To control pool stains from metals and minerals, use Jack’s Magic Purple Stuff or MetalFree. Our own Super Stain Away is very popular, and for severe mineral and metal issues, CuLator will reduce levels.

These stain prevention pool chemicals control pool staining by making it difficult for minerals in the water to precipitate out of solution, where it can stain your vinyl liner, steps or ladders.

No one likes stains in their vinyl pool! If you have been battling pool stains, and are finding it difficult to resolve, give our pool stain experts a call here at 800-288-7946!



Davy Merino
InTheSwim Blog Editor


Stains and Discoloration in a Vinyl Liner Pool — 57 Comments

  1. I had my concrete cleaned and sealed around pool. The sealer got on the top of vinyl liner. How can I clean this. It is rough and tacky.

    • Hi Fisher, start with a degreaser, like Simple Green, spray it on and rub gently with a textured sponge. If that does not respond, you could ‘verge’ into acids or solvents. Most sealers will respond to xylene or acetone solvents, but you can imagine what these do to liner patterns, can just melt them off. If degreasers don’t work, Try scrubbing with baking soda and a stiff brush, or you could try a mild acid like vinegar, or …you could try dabbing on a solvent, being careful not to spill it, or rub too hard. If nothing works, I suppose you may have to try to live with it…?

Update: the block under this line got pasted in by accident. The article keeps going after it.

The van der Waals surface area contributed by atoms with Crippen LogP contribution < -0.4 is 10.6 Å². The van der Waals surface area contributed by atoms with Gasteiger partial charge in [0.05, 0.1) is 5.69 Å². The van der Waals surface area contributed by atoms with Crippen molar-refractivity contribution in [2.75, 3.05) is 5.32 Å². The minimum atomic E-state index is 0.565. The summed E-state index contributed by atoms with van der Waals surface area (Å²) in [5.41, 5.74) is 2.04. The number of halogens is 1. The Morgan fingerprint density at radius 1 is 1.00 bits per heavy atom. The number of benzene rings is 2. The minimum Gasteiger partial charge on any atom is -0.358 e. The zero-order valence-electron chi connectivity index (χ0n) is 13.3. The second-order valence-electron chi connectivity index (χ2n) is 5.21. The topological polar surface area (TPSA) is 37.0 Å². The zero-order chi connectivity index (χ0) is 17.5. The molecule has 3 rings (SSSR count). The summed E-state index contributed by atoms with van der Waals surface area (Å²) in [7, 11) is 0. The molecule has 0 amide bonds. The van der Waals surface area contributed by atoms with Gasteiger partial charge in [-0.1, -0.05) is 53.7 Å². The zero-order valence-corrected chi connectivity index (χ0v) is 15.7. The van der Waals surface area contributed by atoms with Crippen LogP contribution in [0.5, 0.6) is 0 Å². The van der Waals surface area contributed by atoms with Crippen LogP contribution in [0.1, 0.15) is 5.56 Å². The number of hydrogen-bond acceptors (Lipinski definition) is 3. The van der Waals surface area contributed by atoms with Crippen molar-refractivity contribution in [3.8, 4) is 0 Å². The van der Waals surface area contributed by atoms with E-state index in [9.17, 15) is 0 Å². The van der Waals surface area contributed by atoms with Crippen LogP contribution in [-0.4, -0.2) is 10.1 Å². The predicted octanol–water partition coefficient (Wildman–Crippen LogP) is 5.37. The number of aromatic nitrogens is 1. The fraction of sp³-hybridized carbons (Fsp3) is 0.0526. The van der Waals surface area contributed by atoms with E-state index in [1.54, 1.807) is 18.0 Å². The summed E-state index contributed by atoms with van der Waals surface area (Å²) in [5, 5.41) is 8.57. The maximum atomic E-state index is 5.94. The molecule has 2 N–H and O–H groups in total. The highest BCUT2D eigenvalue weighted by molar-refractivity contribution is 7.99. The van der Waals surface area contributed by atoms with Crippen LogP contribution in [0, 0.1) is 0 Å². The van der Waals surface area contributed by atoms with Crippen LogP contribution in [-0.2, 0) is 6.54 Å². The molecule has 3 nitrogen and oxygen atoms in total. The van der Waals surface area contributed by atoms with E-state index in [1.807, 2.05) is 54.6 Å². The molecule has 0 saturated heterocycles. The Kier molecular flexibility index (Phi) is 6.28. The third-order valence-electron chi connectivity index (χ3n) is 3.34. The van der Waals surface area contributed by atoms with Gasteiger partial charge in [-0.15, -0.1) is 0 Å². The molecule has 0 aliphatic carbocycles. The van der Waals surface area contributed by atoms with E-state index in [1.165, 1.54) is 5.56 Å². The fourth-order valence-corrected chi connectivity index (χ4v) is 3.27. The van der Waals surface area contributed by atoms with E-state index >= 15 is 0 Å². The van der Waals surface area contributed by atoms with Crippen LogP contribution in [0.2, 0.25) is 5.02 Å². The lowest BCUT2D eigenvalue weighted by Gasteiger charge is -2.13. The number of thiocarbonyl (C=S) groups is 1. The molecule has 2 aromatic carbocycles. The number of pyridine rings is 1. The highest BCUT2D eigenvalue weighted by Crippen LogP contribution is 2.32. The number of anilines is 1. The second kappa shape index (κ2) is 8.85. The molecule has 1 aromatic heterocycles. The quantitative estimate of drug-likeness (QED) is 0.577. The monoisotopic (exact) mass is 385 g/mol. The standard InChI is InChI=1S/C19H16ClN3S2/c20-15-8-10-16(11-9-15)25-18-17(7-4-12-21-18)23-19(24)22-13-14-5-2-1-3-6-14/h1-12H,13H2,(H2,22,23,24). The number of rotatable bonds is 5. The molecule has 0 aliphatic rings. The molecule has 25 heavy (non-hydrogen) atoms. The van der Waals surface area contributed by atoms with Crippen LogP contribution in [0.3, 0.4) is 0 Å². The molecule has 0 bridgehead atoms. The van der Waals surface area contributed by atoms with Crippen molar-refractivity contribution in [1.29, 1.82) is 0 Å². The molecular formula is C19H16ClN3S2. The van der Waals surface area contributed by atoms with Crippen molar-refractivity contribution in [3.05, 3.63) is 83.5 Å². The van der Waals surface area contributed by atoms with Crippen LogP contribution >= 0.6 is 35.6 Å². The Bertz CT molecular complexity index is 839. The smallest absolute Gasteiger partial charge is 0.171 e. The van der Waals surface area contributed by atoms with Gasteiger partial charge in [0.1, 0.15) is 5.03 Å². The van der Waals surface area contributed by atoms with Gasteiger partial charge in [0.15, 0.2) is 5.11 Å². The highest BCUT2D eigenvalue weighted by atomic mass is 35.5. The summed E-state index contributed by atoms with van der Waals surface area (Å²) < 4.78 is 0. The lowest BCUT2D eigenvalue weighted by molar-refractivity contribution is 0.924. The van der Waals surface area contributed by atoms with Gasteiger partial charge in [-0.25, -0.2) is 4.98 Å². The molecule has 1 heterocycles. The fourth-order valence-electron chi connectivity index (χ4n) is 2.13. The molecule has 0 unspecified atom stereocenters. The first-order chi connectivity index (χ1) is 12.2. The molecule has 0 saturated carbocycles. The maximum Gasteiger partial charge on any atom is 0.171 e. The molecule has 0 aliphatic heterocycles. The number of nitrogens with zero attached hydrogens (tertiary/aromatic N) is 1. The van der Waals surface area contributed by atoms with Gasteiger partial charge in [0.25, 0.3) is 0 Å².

2. I have developed a re-0ccurring yellowish stain pattern in the same area all summer long.
    I’ve used super algicide, high chloride shocks, with no effect.
    I’ve used metal removers of many different brands, no effect.
    The only thing that removes the stain is the A+ Stain Remover. But the stain returns in three days.
    I’ve used the drop in packet for the filter basket, no effect.
    It’s a inground vinyl 22 x 44.

    • Hi Vince, OK, so the ascorbic acid (A+) removes it but only temporarily. Stains like behave that are often on the underside of the liner, on the floor, or something on the wall. These are of course nearly impossible to remove, without pulling up the liner. Another yellowish stain that possibly could behave like this is a chlorine burn, if a tablet sits on the vinyl, in which case the vinyl is usually discolored, more or less permanently. I’d probably suggest continuing to treat with A+, perhaps several treatments could fix it.

  3. Hello! I need your help please. The pH levels have been very low, so I added 5 lbs at a time over several days (as per the pool store instruction). The levels have finally come up. There was a very bad storm that moved thru last week. I thought there was dirt on the bottom of the pool but I have brown stains on the bottom of my new liner! They look like theyre spreading.